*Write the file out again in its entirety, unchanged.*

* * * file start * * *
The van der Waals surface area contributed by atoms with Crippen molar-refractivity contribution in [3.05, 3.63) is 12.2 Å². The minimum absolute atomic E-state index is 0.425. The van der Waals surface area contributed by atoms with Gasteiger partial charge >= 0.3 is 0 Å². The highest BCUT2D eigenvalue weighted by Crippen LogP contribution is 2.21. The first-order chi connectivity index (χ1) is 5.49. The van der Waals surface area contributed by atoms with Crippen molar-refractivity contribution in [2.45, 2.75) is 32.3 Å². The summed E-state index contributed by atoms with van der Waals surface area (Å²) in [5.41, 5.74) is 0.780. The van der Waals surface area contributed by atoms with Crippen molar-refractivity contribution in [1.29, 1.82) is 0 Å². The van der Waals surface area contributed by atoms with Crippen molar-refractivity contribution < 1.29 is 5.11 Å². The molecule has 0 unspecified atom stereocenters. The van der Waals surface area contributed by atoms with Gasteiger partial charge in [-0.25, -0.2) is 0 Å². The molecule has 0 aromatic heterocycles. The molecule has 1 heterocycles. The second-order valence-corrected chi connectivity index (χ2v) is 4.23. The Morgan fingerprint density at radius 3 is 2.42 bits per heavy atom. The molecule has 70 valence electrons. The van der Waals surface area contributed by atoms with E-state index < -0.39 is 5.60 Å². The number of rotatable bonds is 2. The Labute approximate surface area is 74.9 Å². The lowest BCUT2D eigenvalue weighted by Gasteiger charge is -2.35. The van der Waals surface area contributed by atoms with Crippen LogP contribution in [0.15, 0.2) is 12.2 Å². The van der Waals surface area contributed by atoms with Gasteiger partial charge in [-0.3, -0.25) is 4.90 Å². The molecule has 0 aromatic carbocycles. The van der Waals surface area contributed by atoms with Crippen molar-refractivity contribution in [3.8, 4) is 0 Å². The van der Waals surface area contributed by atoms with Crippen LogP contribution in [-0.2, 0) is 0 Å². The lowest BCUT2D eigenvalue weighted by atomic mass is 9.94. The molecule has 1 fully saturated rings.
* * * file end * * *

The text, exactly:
The van der Waals surface area contributed by atoms with Crippen molar-refractivity contribution in [3.05, 3.63) is 12.2 Å². The minimum absolute atomic E-state index is 0.425. The van der Waals surface area contributed by atoms with Gasteiger partial charge >= 0.3 is 0 Å². The highest BCUT2D eigenvalue weighted by Crippen LogP contribution is 2.21. The first-order chi connectivity index (χ1) is 5.49. The van der Waals surface area contributed by atoms with Crippen molar-refractivity contribution in [2.45, 2.75) is 32.3 Å². The summed E-state index contributed by atoms with van der Waals surface area (Å²) in [5.41, 5.74) is 0.780. The van der Waals surface area contributed by atoms with Crippen molar-refractivity contribution in [1.29, 1.82) is 0 Å². The van der Waals surface area contributed by atoms with Crippen molar-refractivity contribution < 1.29 is 5.11 Å². The molecule has 0 unspecified atom stereocenters. The van der Waals surface area contributed by atoms with Gasteiger partial charge in [-0.25, -0.2) is 0 Å². The molecule has 0 aromatic heterocycles. The molecule has 1 heterocycles. The second-order valence-corrected chi connectivity index (χ2v) is 4.23. The Morgan fingerprint density at radius 3 is 2.42 bits per heavy atom. The molecule has 70 valence electrons. The van der Waals surface area contributed by atoms with E-state index < -0.39 is 5.60 Å². The number of rotatable bonds is 2. The Labute approximate surface area is 74.9 Å². The lowest BCUT2D eigenvalue weighted by Gasteiger charge is -2.35. The van der Waals surface area contributed by atoms with Crippen LogP contribution in [0.15, 0.2) is 12.2 Å². The van der Waals surface area contributed by atoms with Gasteiger partial charge in [-0.3, -0.25) is 4.90 Å². The molecule has 0 aromatic carbocycles. The van der Waals surface area contributed by atoms with Crippen molar-refractivity contribution in [3.8, 4) is 0 Å². The van der Waals surface area contributed by atoms with Crippen LogP contribution in [-0.2, 0) is 0 Å². The lowest BCUT2D eigenvalue weighted by atomic mass is 9.94. The molecule has 1 fully saturated rings.